Climate insurance is rarely well thought out in agriculture

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IMAGE: The effects of climate change are felt particularly acutely in developing countries.
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Credit: UFZ / André Künzelmann

Internationally subsidised agricultural insurance is intended to protect farmers in developing countries from the effects of climate change. However, it can also lead to undesirable ecological and social side effects, as UFZ researchers and their US colleagues at the University of Oregon have explained in a review article in the latest issue of Global Environmental Change. The article also contains recommendations for improved insurance schemes which in future should also take account of ecological and social aspects in addition to economic issues.

The effects of climate change are felt particularly acutely in developing countries. A range of international initiatives develop and promote risk insurance. One example is the G7 climate risk insurance initiative InsuResilience, which aims to insure 400 million people in developing countries against climate-related risks by 2020. The initiative includes “agricultural insurance”, which is designed to insure farmers against major losses, for example as a result of extreme drought. “Agricultural insurance can be a secure and extremely helpful tool for farmers in affected areas,” according to Dr Birgit Müller, socio-ecological modeller at UFZ. “However, in their current format, the insurance policies are not always well thought out. They can bring about unwanted environmental and social side effects, and so do little to help farmers adjust to long-term changes in environmental conditions.”

For the current review article, Birgit Müller worked with Professor Leigh Johnson, geographer at the University of Oregon, and her UFZ colleague David Kreuer to collect empirical and model studies from around the world to provide a comprehensive overview of the potential impact of agricultural insurance. “Previous studies have concentrated primarily on economic aspects. Little attention has been devoted to the socio-ecological system as a whole,” says Müller. “But one thing is becoming clear: agricultural insurance can have a range of unwanted side effects, for example changes to farmers’ land use strategies.”

Small-scale farmers in developing countries traditionally grow a wide range of crops in their fields to ensure that at least one crop can survive a potential drought. However, farmers are frequently reverting to monocultures because the agricultural insurance is often linked to specific crops and does not take effect if farmers cultivate a different crop. And this has far-reaching ecological consequences: a decline in agricultural biodiversity, deterioration in soil quality, increased use of fertilisers and pesticides, which in turn increases the risk of water pollution. However, even if agricultural insurance is not linked to specific crops, farmers with insurance cover may be inclined to grow riskier crops which promise high yields but also bring greater losses in an emergency. Because the farmers have insurance, it is not absolutely necessary to adopt a sensible cultivation strategy.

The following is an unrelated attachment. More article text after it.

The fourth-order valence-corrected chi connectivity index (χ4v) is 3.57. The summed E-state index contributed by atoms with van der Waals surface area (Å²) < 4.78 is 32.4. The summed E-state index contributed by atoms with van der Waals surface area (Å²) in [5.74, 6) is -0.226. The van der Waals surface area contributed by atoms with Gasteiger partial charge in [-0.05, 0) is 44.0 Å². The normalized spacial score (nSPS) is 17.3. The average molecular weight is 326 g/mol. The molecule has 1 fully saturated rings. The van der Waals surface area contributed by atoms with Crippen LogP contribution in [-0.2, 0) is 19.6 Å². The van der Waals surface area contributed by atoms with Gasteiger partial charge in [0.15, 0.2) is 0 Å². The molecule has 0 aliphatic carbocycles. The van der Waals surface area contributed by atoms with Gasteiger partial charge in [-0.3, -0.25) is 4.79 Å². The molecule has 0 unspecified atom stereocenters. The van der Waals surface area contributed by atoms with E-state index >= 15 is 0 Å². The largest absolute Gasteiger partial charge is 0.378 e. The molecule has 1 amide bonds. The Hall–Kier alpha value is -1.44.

Apart from ecological effects, the scientists also reveal some potential social side effects of agricultural insurance, such as the weakening of networks of small farmers in developing countries. As a general rule, farmers help each other in the wake of major crop failures. Agricultural insurance can lead to an insured farmer no longer helping another farmer who could have taken out insurance. “Agricultural insurance and the resulting changes in land use strategies can cause this kind of unintended ecological and social feedback, which can in turn lead to further problems and costs,” warns Leigh Johnson. “In the long term, this could have a far-reaching impact on individual farms.”

In their review, the researchers therefore put forward proposals on how to improve the design of agricultural insurance in future. For example, the insurance policies should take effect only in emergencies such as extreme droughts; farmers would deal with medium droughts using their own risk management measures. Müller: “Lessons have already been learned in the USA in terms of agricultural insurance, where the insurance premium is only subsidised by the state if a minimum quantity of cultivated crops is maintained and management has not been extended to ecologically valuable marginal areas,” explains Müller. “We hope that our review will contribute to the development of cohesive insurance schemes which take account of environmental and social aspects – it is important that development funds are channelled into well thought-out concepts that are effective and economic in the long term.”

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Disclaimer: AAAS and EurekAlert! are not responsible for the accuracy of news releases posted to EurekAlert! by contributing institutions or for the use of any information through the EurekAlert system.

Global Agricultural Insurance Market with Healthy CAGR Value by Key Regions, Key Players and Forecast 2022| Allianz, FCIC, Swiss RE, Metlife

Agricultural Insurance, Agricultural Insurance Market, Industry, Trade, analysis, overview, trends, Growth, Size, Profit, Forecast, Price, Insurance, Agriculture
Agricultural Insurance